Electric companies prepare for winterAfter an ice, snow and high winds rocked southwest North Dakota last winter, knocking out power for thousands of customers, area power companies are hoping this year isn’t a repeat.
After an ice, snow and high winds rocked southwest North Dakota last winter, knocking out power for thousands of customers, area power companies are hoping this year isn’t a repeat.
Travis Kupper, chief financial officer and spokesman for Slope Electric Cooperative, Inc., said Slope Electric’s system sustained about $6.5 million in damages from winter storms, mainly due to ice and wind.
But, despite last year’s events and out-of-pocket repairs, rates to customers did not have to increase, Kupper said.
With about 55,000 poles in the system, Slope Electric provides electricity to Adams, Bowman, Hettinger and Slope counties, according to its website.
When last year’s damage was being repaired, much of which was older, the span between poles was shortened, alleviating some weight on power line wires, Kupper said.
“It’s the same amount of wires in the air, but we have more poles supporting it,” Kupper said.
Slope Electric had a contract crew working the entire summer, going through the system replacing poles and hardware as needed as well as re-sagging wires, he said.
But, Mother Nature can have the upper hand despite preparedness.
“Under storm conditions like that, there’s no guarantee on anything,” Kupper said.
Many cooperative members are trying to prepare themselves and are requesting double-throw switches, a device allowing safe home generator hookup, Kupper said.
A fellow electric cooperative felt the damages, too.
Roughrider Electric Cooperative Inc. provides electrical service to customers in Billings, Dunn, Mercer, Oliver, Stark and Golden Valley counties and major winter storms in January and April left the company with large out-of-pocket expenses.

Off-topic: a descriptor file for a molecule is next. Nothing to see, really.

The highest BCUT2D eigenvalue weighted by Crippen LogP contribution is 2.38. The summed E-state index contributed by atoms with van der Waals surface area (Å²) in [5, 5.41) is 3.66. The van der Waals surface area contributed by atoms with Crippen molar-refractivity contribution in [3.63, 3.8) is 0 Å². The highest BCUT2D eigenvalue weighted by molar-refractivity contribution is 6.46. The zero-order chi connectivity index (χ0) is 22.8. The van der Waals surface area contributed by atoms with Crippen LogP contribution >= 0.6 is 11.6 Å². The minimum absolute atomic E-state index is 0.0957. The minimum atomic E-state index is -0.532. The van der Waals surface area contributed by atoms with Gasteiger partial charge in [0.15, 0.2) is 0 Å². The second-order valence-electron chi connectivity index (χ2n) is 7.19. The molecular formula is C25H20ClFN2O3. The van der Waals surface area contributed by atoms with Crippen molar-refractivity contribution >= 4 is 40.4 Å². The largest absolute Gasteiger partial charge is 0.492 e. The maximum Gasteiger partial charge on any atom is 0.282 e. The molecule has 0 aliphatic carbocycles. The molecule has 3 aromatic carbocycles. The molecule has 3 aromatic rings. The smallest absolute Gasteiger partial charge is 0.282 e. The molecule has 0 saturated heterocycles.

Deb Zillich, director of finance and administration for Roughrider Electric, said a January storm caused about $3.3 million in damage.
While there was damage in all five counties the company serves, it was concentrated in Stark and Billings counties, Zillich said.
An April storm left about $2.1 million in damages in Oliver County.
“We’re going to have a rate increase, but not so much because of the storm, but because of the rate from our power supplier going up,” Zillich said.
However, both companies will receive about 75 percent of their costs reimbursed by the Federal Emergency Management Agency and about 10 percent reimbursed by the state.
Roughrider Electric has an on-going pole inspection program where a percentage of the system is inspected each year, said Leonard Hibl, director of key accounts and marketing.
Some poles were repaired in a makeshift way to get power restored during the storm and those were repaired again this summer, Hibl said.
During one of the storms, damage was concentrated in the Center area and most of the summer was spent working on cleaning up the system, Hibl said.
“Snow doesn’t scare me — it’s when you get that marginal, the temperature where you get the pink stuff on the weather radar screen, that scares me,” Hibl said with a chuckle.